Local historian Mike Popplewell takes readers on another journey into the history of North Kirklees...
FICTION writers often base characters and places in their stories on real people.
This appears to be particularly true of early 19th century writers – for where else would the likes of the Bronte sisters find their knowledge of the world around them?
There was no TV, radio, film or internet to inform them, only the people and places around them – and many of the people and places that featured prominently in their lives were based in the Spen Valley.
Take Blake Hall in Mirfield, for example.
In the Thornton edition of ‘The Works of the Bronte Sisters’ (1911), there is a photo of Blake Hall which the editors identify as the ‘Horton Lodge’ featured in Anne Bronte’s novel ‘Agnes Grey’.
Other places have claims to be ‘Horton Lodge’ – like the Robinson family house at Thorp Green near York – as Anne worked as a governess, like her hero Agnes Grey, for more than one family. But Blake Hall appears to have the strongest claim.
Anne was only a teenager in her time at Blake Hall with the Ingham family, and as it was her first job as a governess she was, not surprisingly, a little overwhelmed by the very ‘lively’ Ingham children.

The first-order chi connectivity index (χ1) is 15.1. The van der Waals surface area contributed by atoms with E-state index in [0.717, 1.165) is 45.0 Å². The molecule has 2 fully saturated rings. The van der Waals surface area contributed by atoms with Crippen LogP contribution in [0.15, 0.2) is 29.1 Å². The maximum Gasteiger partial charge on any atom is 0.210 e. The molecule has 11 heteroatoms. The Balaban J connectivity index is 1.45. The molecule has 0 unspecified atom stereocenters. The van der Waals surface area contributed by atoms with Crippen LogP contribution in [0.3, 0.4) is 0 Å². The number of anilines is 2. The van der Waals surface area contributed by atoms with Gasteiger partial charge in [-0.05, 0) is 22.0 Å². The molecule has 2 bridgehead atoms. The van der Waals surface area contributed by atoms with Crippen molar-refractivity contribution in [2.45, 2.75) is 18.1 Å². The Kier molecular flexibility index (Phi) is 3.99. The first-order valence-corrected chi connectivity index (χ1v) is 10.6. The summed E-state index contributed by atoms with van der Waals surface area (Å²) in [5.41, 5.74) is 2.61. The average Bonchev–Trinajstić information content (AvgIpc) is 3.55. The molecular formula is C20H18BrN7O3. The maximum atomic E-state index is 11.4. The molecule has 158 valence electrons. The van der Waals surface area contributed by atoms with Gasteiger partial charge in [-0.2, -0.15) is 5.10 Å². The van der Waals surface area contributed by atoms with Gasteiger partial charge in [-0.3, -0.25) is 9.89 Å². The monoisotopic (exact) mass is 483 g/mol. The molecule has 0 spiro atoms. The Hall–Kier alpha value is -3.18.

In fact, she was dismissed after nine months due to her inability to control them.
Blake Hall was a large estate in Mirfield with a driveway passing through from Church Lane to Parker Lane, with another entrance in Pinfold Lane.
That driveway is probably what can be seen today as Blake Hall Road.
The property was built in 1745, and a prominent feature was a Queen Anne staircase.
The house was demolished in 1954, with a housing estate now occupying the site; the staircase was sent to an auction house in London where it was bought, in 1958, by an American couple and shipped to Long Island.
It was reported that a ghostly female figure in a long dress was later seen on that staircase. But suggestions that it might be Anne are a bit far-fetched, for she died, aged 29, in Scarborough in 1849 and is buried there.
The Spen Valley Fame Trail obviously has limitations – it could not have featured everywhere in the district with a story to tell – but it has at least opened up a doorway to further historical exploration.